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Orange County Blues Society’s End of Year Jam had no end of talent

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The Orange County Blues Society hosted their “End of the Year Holiday Blues Jam” on December 15 at the Main St Restaurant in Yorba Linda, California from approximately 2:00 p.m. to 5:15 p.m. Created by Orange County-based bluesman harpist/vocalist Jeff “Papa J” Hudson, it was founded in order to give blues music and Orange County-based blues acts their presence.

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Papa J and a group of musicians had already taken the stage as your Christmas chronicler and seasonal sidekick Mary Sparks took their seats. Due to schedule conflicts it had been awhile since yours truly had attended one of the monthly open jams. The audience included some new faces as well as regulars both on and offstage. It quickly became apparent that the fun and spontaneity were still very much in evidence as Papa J and company broke into their tuneful take of Freddie King and Sonny Thompson’s “Someday After a While (You'll Be Sorry)”.

Since your rather reclusive reporter and his femme fatale “photog” actually always enjoy these jumping jams, don’t expect an in-depth analysis or even a perfect playlist. It’s all about the overall experience and not a detailed documentation. Just be happy to hear highlights, mmmkay?

Memorable moments included the inclusion of a new number by Papa J and pals tentatively titled “Gotta Move On”. It’s an original song with classic blues elements. Also included was their cover of Big Joe Turner’s 1955 jump blues-style tune "Flip, Flop and Fly" and their version of T-Bone Walker’s “Stormy Monday” once made famous by B.B. King.

Romeo Maxx led another group in a cover of Stevie Ray Vaughan’s “Pride And Joy”, and there were more noteworthy numbers as random artists were called to replace those who had already performed including a blues shuffle version of Carl Perkins’ 1956 tune “Matchbox” and a The Steve Miller Band’s “Rock ‘N Me” as a blues rock bit in “B” led by Ryan George (lead vocals and guitar). Chase Walker (guitar) and Matt Fyke (drums) of The Chase Walker Band also appeared onstage.

It remains impressive to see random groupings of musicians—individuals who often appear quite different from one another-- almost immediately musically merge together in a generally cohesive and entertaining unit. They almost always seem capable of rolling with the punches of playing live and are always willing to share the spotlight so that everyone can show the audience what he (or she) has got.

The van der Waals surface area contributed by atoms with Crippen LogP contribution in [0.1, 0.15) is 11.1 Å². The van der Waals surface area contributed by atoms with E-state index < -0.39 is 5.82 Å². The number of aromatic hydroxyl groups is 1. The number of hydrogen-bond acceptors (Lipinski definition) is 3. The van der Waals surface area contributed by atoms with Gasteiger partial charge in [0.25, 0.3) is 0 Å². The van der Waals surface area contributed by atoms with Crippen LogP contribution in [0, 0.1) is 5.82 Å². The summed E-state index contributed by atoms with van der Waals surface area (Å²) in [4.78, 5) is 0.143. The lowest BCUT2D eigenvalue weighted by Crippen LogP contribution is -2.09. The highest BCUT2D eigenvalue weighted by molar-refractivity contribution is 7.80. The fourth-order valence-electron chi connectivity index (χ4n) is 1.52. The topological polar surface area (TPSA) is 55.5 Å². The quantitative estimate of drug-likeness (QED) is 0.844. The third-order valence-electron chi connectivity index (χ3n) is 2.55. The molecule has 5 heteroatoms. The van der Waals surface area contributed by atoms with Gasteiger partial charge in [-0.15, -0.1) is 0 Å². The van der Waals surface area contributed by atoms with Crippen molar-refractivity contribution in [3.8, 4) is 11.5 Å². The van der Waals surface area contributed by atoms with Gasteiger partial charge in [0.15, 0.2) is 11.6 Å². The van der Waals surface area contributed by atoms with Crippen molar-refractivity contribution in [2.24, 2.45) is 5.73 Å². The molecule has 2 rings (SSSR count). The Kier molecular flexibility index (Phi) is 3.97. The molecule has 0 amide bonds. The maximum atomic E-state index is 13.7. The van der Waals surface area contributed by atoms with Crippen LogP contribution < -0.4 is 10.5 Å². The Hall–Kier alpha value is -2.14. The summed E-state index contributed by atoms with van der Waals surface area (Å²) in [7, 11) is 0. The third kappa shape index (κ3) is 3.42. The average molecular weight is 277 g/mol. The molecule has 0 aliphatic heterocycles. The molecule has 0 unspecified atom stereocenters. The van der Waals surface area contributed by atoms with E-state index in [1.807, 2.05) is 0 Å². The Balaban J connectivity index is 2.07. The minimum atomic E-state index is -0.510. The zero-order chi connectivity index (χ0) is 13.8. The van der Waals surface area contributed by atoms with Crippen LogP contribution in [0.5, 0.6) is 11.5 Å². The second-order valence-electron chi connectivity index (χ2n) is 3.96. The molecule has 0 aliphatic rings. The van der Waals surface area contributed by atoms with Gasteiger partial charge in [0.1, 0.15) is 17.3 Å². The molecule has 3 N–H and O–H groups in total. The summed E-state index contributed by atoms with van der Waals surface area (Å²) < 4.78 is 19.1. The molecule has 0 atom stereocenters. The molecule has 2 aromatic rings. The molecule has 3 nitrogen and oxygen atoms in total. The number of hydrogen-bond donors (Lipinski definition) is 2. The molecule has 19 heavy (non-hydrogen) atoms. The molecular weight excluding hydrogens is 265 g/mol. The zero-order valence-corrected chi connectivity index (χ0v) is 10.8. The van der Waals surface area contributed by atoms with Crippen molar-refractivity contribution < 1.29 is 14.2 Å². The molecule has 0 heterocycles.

It’s not about individual egos. It’s about sharing the limelight. It’s about sharing a genuine love of the blues.

The event’s participating performers also included: Ray Moreno (drums), multi-instrumentalist and singer René Mente (guitar, bass, drums and vocals), Mike Dotson (guitar), Mr. Blues (harp), Andrew (harmonica and vocals), J. Hawk (guitar), John P. (bass), Don (vocals), Nick (drums), Mike C. (guitar and vocals), Buck (guitar), Scott (bass), Don H. (harp), Harry Rattleman (bass), John Iozzi (guitar), Eric Castillo (drums), Maile Anela Alday (vocals) and Sandro Eristavi (guitar).

Papa J would once again take the stage for the final set singing such selections as Roy Hawkins and Rick Darnell’s 1952 slow minor-key blues bit “The Thrill Is Gone” and one of your rascally writer’s favorites “Laundromat”. (Yeah, there’s a reason why this rascally writer doesn’t own a washer and a dryer.) He also reminded everyone that "the blues is America’s only original art form”.

He would also add that “the blues is about telling a story”. He further stated: “I was born a long time ago but I wasn’t born in the (19)30s. So my story’s gonna be a little different.” Having been raised just outside of Chicago, Illinois it was quite apropos that Papa J and the boys in blues closed things out with Robert Johnson’s classic twelve –bar blues tune “Sweet Home Chicago”.

Indeed, a song so close to his home worked well here since the Orange County Blues Society’s Blues Jams always have a relaxed, friendly atmosphere to them. As Sparks observed: “It’s like a big family get-together”. (As always, mention must also be made of the service provided by willing waitress Lissa and the Main Street staff.)
The Orange County Blues Society Blues Jam: spontaneous, cool blues, strong drinks, hot food and servers to match. What more could you want?

My name is Phoenix and . . . that's the bottom line.


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